July 6, 2012

Hu Jia, a human rights activist, was arrested in 2007 and spent more than three years in prison in China. He has advocated for free speech, environmental issues and the rights of Chinese citizens with HIV/AIDS. In 2008, he was awarded the Sakharov Prize for Freedom of Thought, the European Parliament’s highest human rights honor.

Last month brought the end of the official period that my political rights were suspended. Under Chinese law, I am now free to say whatever I want. But a week before this happened, local police who for the past year have largely prevented visitors from reaching me began to stop me from going out. And I was beaten.

June is a tense, sensitive time in China. There is the anniversary of the Tianamnen massacre on June 4. State security steps up “home surveillance,” or house arrest, each year on the people viewed as threats or likely to protest. Under such home surveillance, police don’t observe legal procedures. They don’t tell me when it will be over or why they are there. I can’t tell if I can go outside from one day to the next.

Then there is International Day in Support of Victims of Torture on June 26, which hundreds of thousands of Chinese should mark. But Chinese authorities hold no commemorations. They hope that citizens do not learn of the designation, because the ruling party uses torture to govern.

June 26 is a significant day for me. When the Chinese government announced the slogan of the Beijing Olympics, “One World, One Dream,” on June 26, 2005, I thought the Olympics would be an opportunity to promote freedom and democracy in Chinese society.

But one year later, when two lawyers and I drove to Dongshigu village on June 26, 2006, to investigate and collect evidence regarding the arrest of the blind lawyer and activist Chen Guangcheng, our car was blocked by local government staff, and we were violently attacked. Before that, I had been followed for 41 consecutive days.

I was convicted in 2008 of “incitement to subvert state power” and jailed for more than three years. When I was released from prison on June 26, 2011, my home and the roads around it were blocked by uniformed and plainclothes police. More than 200 officers sought to stop my visitors. I realized I had gone from a small prison with high walls and electric fences to a big prison in society.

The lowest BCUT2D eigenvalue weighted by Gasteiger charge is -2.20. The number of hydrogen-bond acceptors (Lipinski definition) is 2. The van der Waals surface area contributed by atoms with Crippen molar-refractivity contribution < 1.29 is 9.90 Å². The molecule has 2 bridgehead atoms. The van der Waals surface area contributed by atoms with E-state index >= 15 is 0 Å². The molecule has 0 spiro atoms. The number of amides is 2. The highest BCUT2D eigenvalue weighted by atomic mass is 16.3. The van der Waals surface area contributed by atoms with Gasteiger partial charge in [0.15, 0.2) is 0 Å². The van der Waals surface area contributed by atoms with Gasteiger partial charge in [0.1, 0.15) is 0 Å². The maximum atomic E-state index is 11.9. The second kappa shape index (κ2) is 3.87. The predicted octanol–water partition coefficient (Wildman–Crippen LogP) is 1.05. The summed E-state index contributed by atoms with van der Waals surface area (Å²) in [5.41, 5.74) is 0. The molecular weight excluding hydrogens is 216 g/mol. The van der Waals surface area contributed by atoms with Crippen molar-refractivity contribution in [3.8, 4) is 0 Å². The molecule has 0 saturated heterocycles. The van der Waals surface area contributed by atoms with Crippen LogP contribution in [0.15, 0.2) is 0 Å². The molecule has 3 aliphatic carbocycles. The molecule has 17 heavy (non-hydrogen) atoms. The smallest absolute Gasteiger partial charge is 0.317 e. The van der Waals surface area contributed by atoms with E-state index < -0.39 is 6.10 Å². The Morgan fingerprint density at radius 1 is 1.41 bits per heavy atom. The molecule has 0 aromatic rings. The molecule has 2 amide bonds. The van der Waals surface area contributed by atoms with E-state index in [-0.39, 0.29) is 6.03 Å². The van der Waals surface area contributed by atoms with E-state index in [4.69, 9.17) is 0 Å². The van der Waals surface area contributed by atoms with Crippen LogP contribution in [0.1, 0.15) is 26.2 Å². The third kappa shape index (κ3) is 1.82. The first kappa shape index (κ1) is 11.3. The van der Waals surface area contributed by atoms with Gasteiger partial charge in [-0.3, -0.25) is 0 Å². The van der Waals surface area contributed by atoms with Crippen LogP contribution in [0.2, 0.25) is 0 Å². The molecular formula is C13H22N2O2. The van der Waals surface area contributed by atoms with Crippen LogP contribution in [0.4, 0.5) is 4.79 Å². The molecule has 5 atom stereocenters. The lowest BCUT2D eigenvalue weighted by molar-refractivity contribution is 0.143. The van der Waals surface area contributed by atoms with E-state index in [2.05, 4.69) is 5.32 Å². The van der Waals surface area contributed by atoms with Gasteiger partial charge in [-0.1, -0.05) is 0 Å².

A couple of things are clear to me: Unless democracy grants all Chinese citizens freedom, I won’t enjoy freedom as an individual. And with the Communist Party’s 18th National Congress due to be held in the autumn, political housecleaning has started.

When Chinese people are deprived of their political rights, they are not allowed to vote or to attend elections, assemblies, parades or protests. They are not allowed to publish articles, accept interviews or speak in public. But the truth is that Chinese citizens’ political rights have been effectively suspended for decades. We don’t have general elections, so we cannot choose our ruler. We don’t have an independent judiciary; the Communist Party’s political and legal affairs committee is the final judge.

Moreover, all branches of the government, including the tax bureau, the religious affairs bureau and the family-planning commission, prioritize maintaining stability. Weiwen, or “stability maintenance,” is the biggest crime committed by the government and the most common violation of human rights.

The mistreatment of Chen Guangcheng, Ai Weiwei and me underscores how taxpayers’ money is wasted — not just the detentions and abuse but the human resources and exorbitant sums spent to prevent us from speaking out. The government acts illegitimately because in China power is superior to law. And the interests of the ruling party always stand opposite to the interests of people.